The invisible woman...

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(Tim) My friend Bob Patterson forwarded a pre-release copy of the Winter 2010 issue of The Family in America: A Journal of Public Policy which he edits, and it's the point of this essay to get you to subscribe. For many years I've been reading this and other publications of what is now called the Howard Center for Family, Religion, and Society, and they've been foundational to my work as a preacher, pastor, and father.

This particular issue's cover article details how, over the past thirty years, homemakers have been forced to subsidize the lives of privilege lived by other women who have forsaken marriage, the home, and childbearing for degrees and professions.

Professional women with salaries high enough to allow them to pay for day care and still turn a profit have not simply been content to leave their homemaking sisters behind, but have built their lifestyle on the backs of those sisters and their hardworking husbands. To anyone who matters, these homemakers are invisible.

Equal Employment Opportunity laws have piled up a legacy of systemic injustice throughout the wage earning world, leaving half the fairer and weaker sex to raise the children the other half will depend upon for their Medicare and Social Security payments when their life of childless privilege is drawing to an end. Meanwhile, the husbands of these housewives and mothers are in free-fall, trying to support the mother of their children as she gives herself to work that, despite those bright boys and girls in Economics Departments, still hasn't shown up on their gross domestic profit tally sheets...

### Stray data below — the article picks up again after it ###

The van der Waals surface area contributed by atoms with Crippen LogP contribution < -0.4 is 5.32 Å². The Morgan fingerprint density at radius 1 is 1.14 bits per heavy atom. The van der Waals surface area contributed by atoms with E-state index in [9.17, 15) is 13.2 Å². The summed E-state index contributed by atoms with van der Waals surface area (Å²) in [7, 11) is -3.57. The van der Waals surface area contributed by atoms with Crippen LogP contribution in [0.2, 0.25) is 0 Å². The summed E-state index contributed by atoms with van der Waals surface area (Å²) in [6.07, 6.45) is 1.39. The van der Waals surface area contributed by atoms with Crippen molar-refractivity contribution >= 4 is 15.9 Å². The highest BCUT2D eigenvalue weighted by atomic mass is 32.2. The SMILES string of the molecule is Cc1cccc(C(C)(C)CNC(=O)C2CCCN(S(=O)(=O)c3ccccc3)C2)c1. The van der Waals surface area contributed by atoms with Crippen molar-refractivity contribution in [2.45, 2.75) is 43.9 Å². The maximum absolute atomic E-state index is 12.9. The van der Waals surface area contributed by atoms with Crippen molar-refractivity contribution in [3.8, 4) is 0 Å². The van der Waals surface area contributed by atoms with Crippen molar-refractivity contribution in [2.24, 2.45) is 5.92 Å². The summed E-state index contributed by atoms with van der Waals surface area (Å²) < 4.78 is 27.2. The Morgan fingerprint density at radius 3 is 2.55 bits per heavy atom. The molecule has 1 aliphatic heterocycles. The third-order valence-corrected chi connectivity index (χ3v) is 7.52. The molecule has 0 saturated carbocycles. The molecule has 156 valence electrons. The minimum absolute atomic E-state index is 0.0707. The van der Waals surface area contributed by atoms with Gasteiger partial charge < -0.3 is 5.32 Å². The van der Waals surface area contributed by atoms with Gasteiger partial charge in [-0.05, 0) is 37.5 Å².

"Housewife? Mother? You don't get it, do you? I asked if you had a job--if you worked? Watching Oprah and doing Facebook all day doesn't count, sweetie. You have to make a contribution, a monetary contribution to society. You know--something we can count."

But when the money is counted, sex-based affirmative action is no gender equity movement. It's the economic warfare carried on by women of the information class against feminine women who, still at this late date, order their lives toward marriage, childbearing, and the home. It's the rubric that cloaks what is really the War Between Women, godly and otherwise; between women who know it takes a loving father and mother to raise a child, and those who say it takes a village; women who are keepers at home and their stepsisters who are keepers at the university and the law firm and the design department and the classroom and Planned Parenthood and pet clinics and emergency rooms and the marketing and accounting and editorial and advertising departments at Christianity Today and Zondervan.

Make no mistake: feminists hate domestic tranquility and will do everything possible to deny their sisters its beauty and love. Addicted to pain, they demand the world validate their suffering by obstructing others' access to those pleasures they repudiated in pursuit of their high class. Helen Reddy and Gloria Allred were their spokesmen, claiming quite preposterously that woman's steady-state is the belligerent roar of numbers too big to ignore.

But who really gives a damn about the impact on our homes, marriages, and children of economics and public policy? Of no-fault divorce laws, Scandinavian family policy, and the redefinition of marriage?

Honestly. If I read one more Christmas letter by Christian parents bragging about the glorious achievements of their daughters who are out to change the world by pursuing excellence in every last one of their stupendous gifts; who are getting their doctorate in neuroscience ("Can you believe how smart she is?!?"); who presented a paper on snakes, donkeys, whales and other oppressed species of the Bible in the Green track of the Evangelical Theological Society's annual meeting; who are over in South Africa's bantus doing AIDS education (teaching women how to get their lovers to use condoms); who are carrying out groundbreaking research on the connection between autism and improperly tied umbilical cords; who just gave birth to their parents first grandchild while on two week leave from setting up President Obama's historic Office on Ya Ya Sisterhood.